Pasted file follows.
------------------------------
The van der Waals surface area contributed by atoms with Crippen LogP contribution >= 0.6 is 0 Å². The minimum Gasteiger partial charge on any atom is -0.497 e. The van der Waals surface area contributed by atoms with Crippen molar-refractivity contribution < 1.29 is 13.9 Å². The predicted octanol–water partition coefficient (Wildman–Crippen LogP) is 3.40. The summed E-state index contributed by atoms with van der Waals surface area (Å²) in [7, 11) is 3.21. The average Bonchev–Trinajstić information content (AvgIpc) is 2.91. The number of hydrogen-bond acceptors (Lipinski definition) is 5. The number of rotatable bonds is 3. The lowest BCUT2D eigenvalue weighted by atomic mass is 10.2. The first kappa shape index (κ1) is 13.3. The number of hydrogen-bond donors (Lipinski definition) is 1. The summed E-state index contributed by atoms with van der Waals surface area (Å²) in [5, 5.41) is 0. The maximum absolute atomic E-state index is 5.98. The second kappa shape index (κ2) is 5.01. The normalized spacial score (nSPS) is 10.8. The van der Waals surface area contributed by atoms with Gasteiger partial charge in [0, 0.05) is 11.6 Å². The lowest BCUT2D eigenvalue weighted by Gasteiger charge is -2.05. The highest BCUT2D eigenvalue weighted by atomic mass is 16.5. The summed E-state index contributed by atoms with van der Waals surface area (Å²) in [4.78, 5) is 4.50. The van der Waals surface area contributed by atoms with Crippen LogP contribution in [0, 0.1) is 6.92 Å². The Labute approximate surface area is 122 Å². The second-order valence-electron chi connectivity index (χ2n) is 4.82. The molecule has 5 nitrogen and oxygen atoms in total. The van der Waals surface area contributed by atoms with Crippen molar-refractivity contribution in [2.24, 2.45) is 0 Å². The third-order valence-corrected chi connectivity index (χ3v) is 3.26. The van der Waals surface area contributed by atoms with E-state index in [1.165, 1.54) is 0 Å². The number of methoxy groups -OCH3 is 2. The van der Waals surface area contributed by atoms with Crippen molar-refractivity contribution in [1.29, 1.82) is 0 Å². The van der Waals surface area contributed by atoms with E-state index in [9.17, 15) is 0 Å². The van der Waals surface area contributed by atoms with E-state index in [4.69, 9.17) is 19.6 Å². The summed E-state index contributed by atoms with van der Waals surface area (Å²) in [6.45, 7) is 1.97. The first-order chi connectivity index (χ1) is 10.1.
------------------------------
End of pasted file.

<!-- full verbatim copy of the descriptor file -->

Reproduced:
The van der Waals surface area contributed by atoms with Crippen LogP contribution >= 0.6 is 0 Å². The minimum Gasteiger partial charge on any atom is -0.497 e. The van der Waals surface area contributed by atoms with Crippen molar-refractivity contribution < 1.29 is 13.9 Å². The predicted octanol–water partition coefficient (Wildman–Crippen LogP) is 3.40. The summed E-state index contributed by atoms with van der Waals surface area (Å²) in [7, 11) is 3.21. The average Bonchev–Trinajstić information content (AvgIpc) is 2.91. The number of hydrogen-bond acceptors (Lipinski definition) is 5. The number of rotatable bonds is 3. The lowest BCUT2D eigenvalue weighted by atomic mass is 10.2. The first kappa shape index (κ1) is 13.3. The number of hydrogen-bond donors (Lipinski definition) is 1. The summed E-state index contributed by atoms with van der Waals surface area (Å²) in [5, 5.41) is 0. The maximum absolute atomic E-state index is 5.98. The second kappa shape index (κ2) is 5.01. The normalized spacial score (nSPS) is 10.8. The van der Waals surface area contributed by atoms with Gasteiger partial charge in [0, 0.05) is 11.6 Å². The lowest BCUT2D eigenvalue weighted by Gasteiger charge is -2.05. The highest BCUT2D eigenvalue weighted by atomic mass is 16.5. The summed E-state index contributed by atoms with van der Waals surface area (Å²) in [4.78, 5) is 4.50. The van der Waals surface area contributed by atoms with Crippen LogP contribution in [0, 0.1) is 6.92 Å². The Labute approximate surface area is 122 Å². The second-order valence-electron chi connectivity index (χ2n) is 4.82. The molecule has 5 nitrogen and oxygen atoms in total. The van der Waals surface area contributed by atoms with Crippen molar-refractivity contribution in [2.24, 2.45) is 0 Å². The third-order valence-corrected chi connectivity index (χ3v) is 3.26. The van der Waals surface area contributed by atoms with E-state index in [1.165, 1.54) is 0 Å². The number of methoxy groups -OCH3 is 2. The van der Waals surface area contributed by atoms with Crippen molar-refractivity contribution in [1.29, 1.82) is 0 Å². The van der Waals surface area contributed by atoms with E-state index in [9.17, 15) is 0 Å². The van der Waals surface area contributed by atoms with E-state index in [4.69, 9.17) is 19.6 Å². The summed E-state index contributed by atoms with van der Waals surface area (Å²) in [6.45, 7) is 1.97. The first-order chi connectivity index (χ1) is 10.1.